A Multi-Robot Large Antenna Positioning System for Over-The-Air Testing at NIST
Authors: David R. Novotny, Joshua A. Gordon, Michel S. Allman, Alexandra E. Curtin, Jeff R. Guerrieri, Kim Hassett, Quang Ton, George McAdams
Publication: AMTA 2017
Copyright Owners: NSI-MI Technologies, NIST | Communications Technology Laboratory
To address dynamic testing requirements of new communications systems and RF processes that use non-static beam forming, NIST proposed the Large Antenna Positioning System (LAPS). The LAPS consists of two kinematically-linked six axis robotic arms, one of which is integrated with a 7 m linear rail system. This repositionable, multi-robot system can perform arbitrary scans around a device under test. The dynamic 13 degree-of-motion capability is designed to perform complex spatial interrogation of systems.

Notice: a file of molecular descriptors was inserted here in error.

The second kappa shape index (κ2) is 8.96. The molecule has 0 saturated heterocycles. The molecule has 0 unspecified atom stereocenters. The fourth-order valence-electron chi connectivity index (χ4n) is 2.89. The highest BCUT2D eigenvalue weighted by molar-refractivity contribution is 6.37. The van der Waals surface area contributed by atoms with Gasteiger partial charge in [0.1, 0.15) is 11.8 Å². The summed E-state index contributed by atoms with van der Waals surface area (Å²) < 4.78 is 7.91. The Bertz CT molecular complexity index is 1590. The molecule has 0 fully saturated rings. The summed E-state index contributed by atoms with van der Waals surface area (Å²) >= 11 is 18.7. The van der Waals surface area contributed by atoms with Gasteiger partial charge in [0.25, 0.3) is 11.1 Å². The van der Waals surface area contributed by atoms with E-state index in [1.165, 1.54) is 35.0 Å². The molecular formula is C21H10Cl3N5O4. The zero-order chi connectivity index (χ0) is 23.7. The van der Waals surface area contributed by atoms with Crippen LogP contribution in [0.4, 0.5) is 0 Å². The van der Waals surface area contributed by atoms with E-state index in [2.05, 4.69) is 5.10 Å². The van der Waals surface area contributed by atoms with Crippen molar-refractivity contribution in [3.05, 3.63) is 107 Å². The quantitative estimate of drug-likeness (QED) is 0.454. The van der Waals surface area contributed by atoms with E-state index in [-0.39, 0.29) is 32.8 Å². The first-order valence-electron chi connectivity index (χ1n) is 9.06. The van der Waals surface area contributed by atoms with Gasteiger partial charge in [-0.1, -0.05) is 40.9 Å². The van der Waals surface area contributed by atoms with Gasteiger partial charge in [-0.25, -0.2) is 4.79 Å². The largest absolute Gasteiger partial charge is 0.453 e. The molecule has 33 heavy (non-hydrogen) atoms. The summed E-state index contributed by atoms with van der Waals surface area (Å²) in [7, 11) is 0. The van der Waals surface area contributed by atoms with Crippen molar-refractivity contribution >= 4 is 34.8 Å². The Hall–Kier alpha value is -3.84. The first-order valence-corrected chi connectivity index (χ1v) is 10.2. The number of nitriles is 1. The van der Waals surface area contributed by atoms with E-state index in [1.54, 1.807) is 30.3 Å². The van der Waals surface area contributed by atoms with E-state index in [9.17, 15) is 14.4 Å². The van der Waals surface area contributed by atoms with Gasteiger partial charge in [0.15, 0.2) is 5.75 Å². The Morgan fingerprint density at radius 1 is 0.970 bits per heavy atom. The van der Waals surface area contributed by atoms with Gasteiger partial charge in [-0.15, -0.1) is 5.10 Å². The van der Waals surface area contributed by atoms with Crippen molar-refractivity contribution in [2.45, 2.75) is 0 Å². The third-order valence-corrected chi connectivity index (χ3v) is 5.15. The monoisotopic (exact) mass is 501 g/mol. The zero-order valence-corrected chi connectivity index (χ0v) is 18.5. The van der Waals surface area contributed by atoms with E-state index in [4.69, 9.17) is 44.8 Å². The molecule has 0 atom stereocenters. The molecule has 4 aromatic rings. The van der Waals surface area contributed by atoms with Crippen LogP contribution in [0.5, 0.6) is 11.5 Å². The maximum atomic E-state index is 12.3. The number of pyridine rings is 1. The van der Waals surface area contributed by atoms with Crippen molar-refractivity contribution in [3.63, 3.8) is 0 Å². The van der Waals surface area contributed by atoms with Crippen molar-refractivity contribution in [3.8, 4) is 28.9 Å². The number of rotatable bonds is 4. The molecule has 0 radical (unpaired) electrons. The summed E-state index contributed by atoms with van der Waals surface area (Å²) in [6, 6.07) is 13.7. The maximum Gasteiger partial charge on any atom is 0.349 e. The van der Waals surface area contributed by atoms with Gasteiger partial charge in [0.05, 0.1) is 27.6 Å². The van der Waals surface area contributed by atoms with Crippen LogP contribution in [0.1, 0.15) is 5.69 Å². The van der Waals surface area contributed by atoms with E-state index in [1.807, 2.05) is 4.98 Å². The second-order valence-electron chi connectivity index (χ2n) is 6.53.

The coordinated-motion capabilities of the system are key to support not only traditional antenna measurement geometries (i.e. spherical, cylindrical, planar, gain-extrapolation), but are also intended to be used to dynamically interact with changing RF conditions. The robots can independently scan or interrogate multiple bearings toward a device under test, perform MIMO illumination, or trace out complex 6D paths during system testing.
Initial RF and mechanical testing results in the factory where it was built show deviations from an ideal linear scan at 0.032 ± 0.02 mm, much better than the l/50 system design specification at 30 GHz. Further improvements to the basic kinematic models of each robot will allow this generation of robotic antenna range to operate open loop without laser tracker feedback.